· Entering Jesus’ world is like Alice entering her wonderland: we often find things are upside down and backward relative to our everyday world. We find that we must lose our life in order to save it. We find a humble king. We find the first shall be last and the last shall be first. We find the dead become the living. We find the rich and the powerful are on the outside and the poor are blessed. Is it any wonder this man’s own family thought he was crazy? Is it any wonder the good religious folks of his day thought he was wrong? Is it any wonder the religious and imperial authorities saw him as a dangerous revolutionary? Is it any wonder he hung out with outcasts and sinners?
· This morning we once again drop into the rabbit hole. In Zen Buddhism there is something called a koan. Now a koan is a short phrase from a teaching or a story from the life of a spiritual master pointing to the nature of ultimate reality. Most ancient cultures used stories in this way—including the first Christians and this morning we have what I call the Palm Sunday koan. Most of us know the story of palm Sunday like we know our phone numbers—but if we never get past the symbol or symbols and get to the meaning behind them we never crack the coconut and get to the life giving stuff inside…
· As we slide down the rabbit hole we drop into a world where nothing is the ultimate something. I’ll say it again, nothing, No-thing is the ultimate something and this has the power to save us. We land in the beginning of Passover week 2000 years ago. Passover marked the passage from winter to spring when new life emerges—a really big deal for an agricultural society. It was also, is also, a time when Jews tell stories of political and spiritual deliverance. It is very significant that our story takes place during Passover—Jesus, the man whose very name means deliverance and salvation is riding into the Holy city…
· Mark has Jesus riding into Jerusalem on a colt—a young donkey. The author is implicitly referring to a passage in Zechariah. This is symbolism telling us that Jesus is a humble king. We must be in wonderland—we are encountering a humble king. Why would Mark, the first gospel writer, reference this line from Zechariah about a humble King? What is he saying about Jesus? As usual we can turn to Paul for a clue. As I have said before, All of the gospels are heavily influenced by Paul—none more so than Mark. Paul’s famous lines about Jesus humbling himself, emptying himself, making himself as nothing, they tell us what Mark is describing here. A person who is ready to be as nothing is humble—a person who is proud is trying to be something. Fear of being nothing causes us to try to become something through the accumulation of ideas, materials, and achievements. Most of our lives are spent trying to do something, to be something, all to escape from being nothing.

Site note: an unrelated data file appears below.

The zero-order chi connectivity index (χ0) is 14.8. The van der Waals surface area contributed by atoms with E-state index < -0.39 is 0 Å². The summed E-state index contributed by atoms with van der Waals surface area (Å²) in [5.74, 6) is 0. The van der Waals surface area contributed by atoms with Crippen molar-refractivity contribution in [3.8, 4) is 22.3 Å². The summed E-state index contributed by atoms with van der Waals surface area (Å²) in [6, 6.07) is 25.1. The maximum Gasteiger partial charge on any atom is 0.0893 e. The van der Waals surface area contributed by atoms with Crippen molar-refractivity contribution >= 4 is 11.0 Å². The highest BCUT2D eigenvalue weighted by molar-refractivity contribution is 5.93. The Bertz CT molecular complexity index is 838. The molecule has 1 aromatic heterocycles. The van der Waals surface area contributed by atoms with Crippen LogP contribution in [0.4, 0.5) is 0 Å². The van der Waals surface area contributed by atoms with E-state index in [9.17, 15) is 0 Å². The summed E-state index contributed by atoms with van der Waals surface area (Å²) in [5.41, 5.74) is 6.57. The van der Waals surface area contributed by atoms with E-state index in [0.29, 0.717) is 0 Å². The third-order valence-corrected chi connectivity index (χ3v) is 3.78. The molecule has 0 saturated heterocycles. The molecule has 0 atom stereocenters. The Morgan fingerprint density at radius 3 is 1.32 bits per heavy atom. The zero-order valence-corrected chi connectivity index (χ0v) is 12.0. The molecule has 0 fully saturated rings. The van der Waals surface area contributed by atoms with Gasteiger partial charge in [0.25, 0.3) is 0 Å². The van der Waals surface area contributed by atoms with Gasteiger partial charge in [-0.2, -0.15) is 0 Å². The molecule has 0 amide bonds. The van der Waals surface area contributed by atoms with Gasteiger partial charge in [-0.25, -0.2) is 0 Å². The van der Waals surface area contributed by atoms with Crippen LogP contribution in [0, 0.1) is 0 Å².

· Aryeh Kaplan, a brilliant Rabbi said that the true Hebrew word for “I” also means nothing—the true “I” is nothing or no-thing. God is nothing. God is No-thing!
· The brilliant Christian mystic Meister Eckhart said, “Spiritual life has much more to do with subtraction than addition”. Instead of asking people what they do for Jesus maybe we can ask what they are not doing for Jesus.
· At the beginning of Passover week, at the beginning of this time of deliverance and liberation, this man who emptied himself, who allowed himself to be nothing, is riding into the Holy city. And the people are screaming Hosanna, which means “save us”. A humble man, a nothing man, is the savior. Why? Because only a person that is humble, that allows him or herself to be as nothing is truly a saint, and a saint is a person that allows the divine to shine through them. So when we encounter the person who is nothing we are encountering God. Jesus, The nothing man, is the representative of the most potent power—a power that delivers, a power that saves.
· The people go on shouting, “Blessed is the one who comes in the name of the Lord”. Most of us, if we’re willing to be completely honest, too often come in our own name. We are mostly concerned with self-centered interests. We are conditioned to compete with others to be something—and then we condition others to compete to be something. We value, emulate, and admire the some-bodies, the some-things. Our consumerist culture depends on this. Only a humble-King, this nothing man riding into the Holy city on a donkey can truly come in the name of the Lord—for he has emptied himself, made himself nothing. He cannot come in his own name, he can only come in God’s name.
· It is the beginning of Holy week and WE are riding into Jerusalem. It is the beginning of Holy week, are WE ready to empty ourselves? Are we ready to be nothing? It is the beginning of Holy week in whose name do we come?